CourtSupreme Court of Colorado

McDermott, Hansen & Reilly, Gerald P. McDermott, William J. Hansen, Denver, for petitioners.

Wood, Ris & Hames, P.C., F. Michael Ludwig, Mary E. Kanan, Mary E. Gibbons, Denver, for respondent.

Hall & Evans, Alan Epstein, Denver, for amicus curiae the American Ins. Ass'n.

Catherine Sparkman, Denver, Richard E. Barnsback, Phillip E. Stano, David M. Leifer, Washington, DC, for amicus curiae Blue Cross and Blue Shield of Colorado and American Council Life Ins.

Gale A. Norton, Atty. Gen., Raymond T. Slaughter, Chief Deputy Atty. Gen., Timothy M. Tymkovich, Sol. Gen., Merrill Shields, Deputy Atty. Gen., Richard Djokic, First Asst. Atty. Gen., Robert M. Howard, Senior Asst. Atty. Gen., Regulatory Law Section, Denver, for amicus curiae Colorado Com'r of Ins. Justice MULLARKEY delivered the Opinion of the Court.

We granted certiorari in this case to address several issues arising out of a medical malpractice insurance carrier's withdrawal from the Colorado market. The trial court, in a 294-page order, ruled in favor of the petitioners who are the doctors formerly insured by the medical malpractice insurance carrier. It held that the insurance carrier breached its contract with the doctors, engaged in fraud and negligent misrepresentation, and acted in bad faith. The court of appeals, in Ballow v. PHICO Insurance Co., 841 P.2d 344 (Colo.App.1992), reversed, holding that the trial court erred in finding that the insurer breached its contract with the doctors, and that it engaged in fraud, negligent misrepresentation, and bad faith conduct. We granted certiorari and, for the reasons set forth below, we reverse.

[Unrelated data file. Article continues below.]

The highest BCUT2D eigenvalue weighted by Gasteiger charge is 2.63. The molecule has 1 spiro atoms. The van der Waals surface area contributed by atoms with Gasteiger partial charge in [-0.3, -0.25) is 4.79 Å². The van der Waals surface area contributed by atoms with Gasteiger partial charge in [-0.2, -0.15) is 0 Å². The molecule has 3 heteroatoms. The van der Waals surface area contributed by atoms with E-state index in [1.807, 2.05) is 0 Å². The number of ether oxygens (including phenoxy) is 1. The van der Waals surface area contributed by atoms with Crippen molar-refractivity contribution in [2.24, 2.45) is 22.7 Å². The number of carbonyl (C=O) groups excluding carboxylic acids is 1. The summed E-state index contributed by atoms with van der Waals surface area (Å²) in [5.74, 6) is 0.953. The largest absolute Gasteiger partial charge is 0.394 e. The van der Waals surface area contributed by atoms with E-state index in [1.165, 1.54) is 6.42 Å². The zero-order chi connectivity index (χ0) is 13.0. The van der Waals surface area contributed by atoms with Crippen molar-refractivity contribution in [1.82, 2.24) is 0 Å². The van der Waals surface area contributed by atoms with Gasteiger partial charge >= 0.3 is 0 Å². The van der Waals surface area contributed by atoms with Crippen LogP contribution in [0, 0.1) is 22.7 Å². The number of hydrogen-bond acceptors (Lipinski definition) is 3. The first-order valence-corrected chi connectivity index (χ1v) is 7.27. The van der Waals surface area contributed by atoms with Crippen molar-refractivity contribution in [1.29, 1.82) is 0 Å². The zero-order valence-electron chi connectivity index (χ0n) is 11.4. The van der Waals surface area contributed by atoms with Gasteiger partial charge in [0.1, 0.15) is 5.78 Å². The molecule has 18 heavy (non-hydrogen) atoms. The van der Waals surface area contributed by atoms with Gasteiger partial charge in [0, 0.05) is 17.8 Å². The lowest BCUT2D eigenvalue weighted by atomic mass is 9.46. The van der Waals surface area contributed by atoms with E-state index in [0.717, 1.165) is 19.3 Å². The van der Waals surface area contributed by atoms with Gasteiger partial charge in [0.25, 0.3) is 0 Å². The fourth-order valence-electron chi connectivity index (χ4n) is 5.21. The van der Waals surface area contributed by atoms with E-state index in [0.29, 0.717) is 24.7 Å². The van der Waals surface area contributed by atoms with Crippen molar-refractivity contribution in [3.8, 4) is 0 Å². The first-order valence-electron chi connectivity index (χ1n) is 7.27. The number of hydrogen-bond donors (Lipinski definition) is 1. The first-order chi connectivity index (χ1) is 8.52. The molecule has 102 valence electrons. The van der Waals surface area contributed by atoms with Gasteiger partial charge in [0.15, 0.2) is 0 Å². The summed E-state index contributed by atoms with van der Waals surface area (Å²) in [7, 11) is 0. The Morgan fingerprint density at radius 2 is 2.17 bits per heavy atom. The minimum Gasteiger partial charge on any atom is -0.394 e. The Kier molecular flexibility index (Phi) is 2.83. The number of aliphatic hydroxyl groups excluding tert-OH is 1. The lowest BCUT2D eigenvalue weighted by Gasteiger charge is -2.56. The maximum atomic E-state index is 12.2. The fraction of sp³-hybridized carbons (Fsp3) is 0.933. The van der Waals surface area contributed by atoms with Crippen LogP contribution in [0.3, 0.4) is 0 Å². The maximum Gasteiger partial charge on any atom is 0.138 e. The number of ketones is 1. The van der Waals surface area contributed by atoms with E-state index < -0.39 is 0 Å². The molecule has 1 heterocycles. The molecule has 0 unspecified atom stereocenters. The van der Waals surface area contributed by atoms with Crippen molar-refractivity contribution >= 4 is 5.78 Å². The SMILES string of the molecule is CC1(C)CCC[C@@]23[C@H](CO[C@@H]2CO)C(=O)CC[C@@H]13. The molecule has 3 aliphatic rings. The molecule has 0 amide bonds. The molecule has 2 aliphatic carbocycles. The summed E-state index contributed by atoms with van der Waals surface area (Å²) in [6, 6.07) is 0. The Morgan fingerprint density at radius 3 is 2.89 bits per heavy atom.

I.

The petitioners are 105 medical doctors, doctors of osteopathy, and doctors of podiatric medicine practicing in the State of Colorado (collectively referred to in this opinion as doctors). The respondent, PHICO Insurance Co. (PHICO), is a medical malpractice insurance carrier owned by the Hospital Association of Pennsylvania (HAP).